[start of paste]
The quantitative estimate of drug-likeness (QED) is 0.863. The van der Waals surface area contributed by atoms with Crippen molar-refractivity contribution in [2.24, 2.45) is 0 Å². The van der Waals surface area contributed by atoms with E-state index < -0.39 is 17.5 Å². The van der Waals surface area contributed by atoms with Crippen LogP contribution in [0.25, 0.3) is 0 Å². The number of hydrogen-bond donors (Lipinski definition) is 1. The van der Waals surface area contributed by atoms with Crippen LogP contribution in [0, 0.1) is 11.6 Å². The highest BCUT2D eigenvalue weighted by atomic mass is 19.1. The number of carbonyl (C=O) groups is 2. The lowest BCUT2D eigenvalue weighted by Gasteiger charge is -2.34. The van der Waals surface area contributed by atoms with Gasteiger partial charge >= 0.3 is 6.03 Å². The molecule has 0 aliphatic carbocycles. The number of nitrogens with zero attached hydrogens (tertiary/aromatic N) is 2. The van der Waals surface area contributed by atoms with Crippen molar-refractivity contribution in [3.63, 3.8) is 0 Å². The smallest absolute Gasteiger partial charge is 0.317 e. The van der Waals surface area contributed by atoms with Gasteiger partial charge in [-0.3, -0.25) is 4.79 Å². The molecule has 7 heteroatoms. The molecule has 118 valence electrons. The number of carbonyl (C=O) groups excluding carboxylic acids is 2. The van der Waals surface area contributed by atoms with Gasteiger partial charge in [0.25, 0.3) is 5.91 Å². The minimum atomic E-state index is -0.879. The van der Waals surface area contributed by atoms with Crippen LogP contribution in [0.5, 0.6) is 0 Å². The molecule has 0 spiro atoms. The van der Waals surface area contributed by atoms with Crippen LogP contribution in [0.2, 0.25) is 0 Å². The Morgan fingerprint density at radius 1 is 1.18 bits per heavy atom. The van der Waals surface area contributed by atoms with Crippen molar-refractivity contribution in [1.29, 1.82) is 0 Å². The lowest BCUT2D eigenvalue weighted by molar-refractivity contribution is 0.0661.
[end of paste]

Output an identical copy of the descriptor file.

The quantitative estimate of drug-likeness (QED) is 0.863. The van der Waals surface area contributed by atoms with Crippen molar-refractivity contribution in [2.24, 2.45) is 0 Å². The van der Waals surface area contributed by atoms with E-state index < -0.39 is 17.5 Å². The van der Waals surface area contributed by atoms with Crippen LogP contribution in [0.25, 0.3) is 0 Å². The number of hydrogen-bond donors (Lipinski definition) is 1. The van der Waals surface area contributed by atoms with Crippen LogP contribution in [0, 0.1) is 11.6 Å². The highest BCUT2D eigenvalue weighted by atomic mass is 19.1. The number of carbonyl (C=O) groups is 2. The lowest BCUT2D eigenvalue weighted by Gasteiger charge is -2.34. The van der Waals surface area contributed by atoms with Gasteiger partial charge >= 0.3 is 6.03 Å². The molecule has 0 aliphatic carbocycles. The number of nitrogens with zero attached hydrogens (tertiary/aromatic N) is 2. The van der Waals surface area contributed by atoms with Crippen molar-refractivity contribution in [3.63, 3.8) is 0 Å². The smallest absolute Gasteiger partial charge is 0.317 e. The van der Waals surface area contributed by atoms with Gasteiger partial charge in [-0.3, -0.25) is 4.79 Å². The molecule has 7 heteroatoms. The molecule has 118 valence electrons. The number of carbonyl (C=O) groups excluding carboxylic acids is 2. The van der Waals surface area contributed by atoms with Gasteiger partial charge in [0.25, 0.3) is 5.91 Å². The minimum atomic E-state index is -0.879. The van der Waals surface area contributed by atoms with Crippen LogP contribution in [0.5, 0.6) is 0 Å². The molecule has 0 spiro atoms. The van der Waals surface area contributed by atoms with Crippen LogP contribution in [0.2, 0.25) is 0 Å². The Morgan fingerprint density at radius 1 is 1.18 bits per heavy atom. The van der Waals surface area contributed by atoms with Crippen molar-refractivity contribution in [1.29, 1.82) is 0 Å². The lowest BCUT2D eigenvalue weighted by molar-refractivity contribution is 0.0661.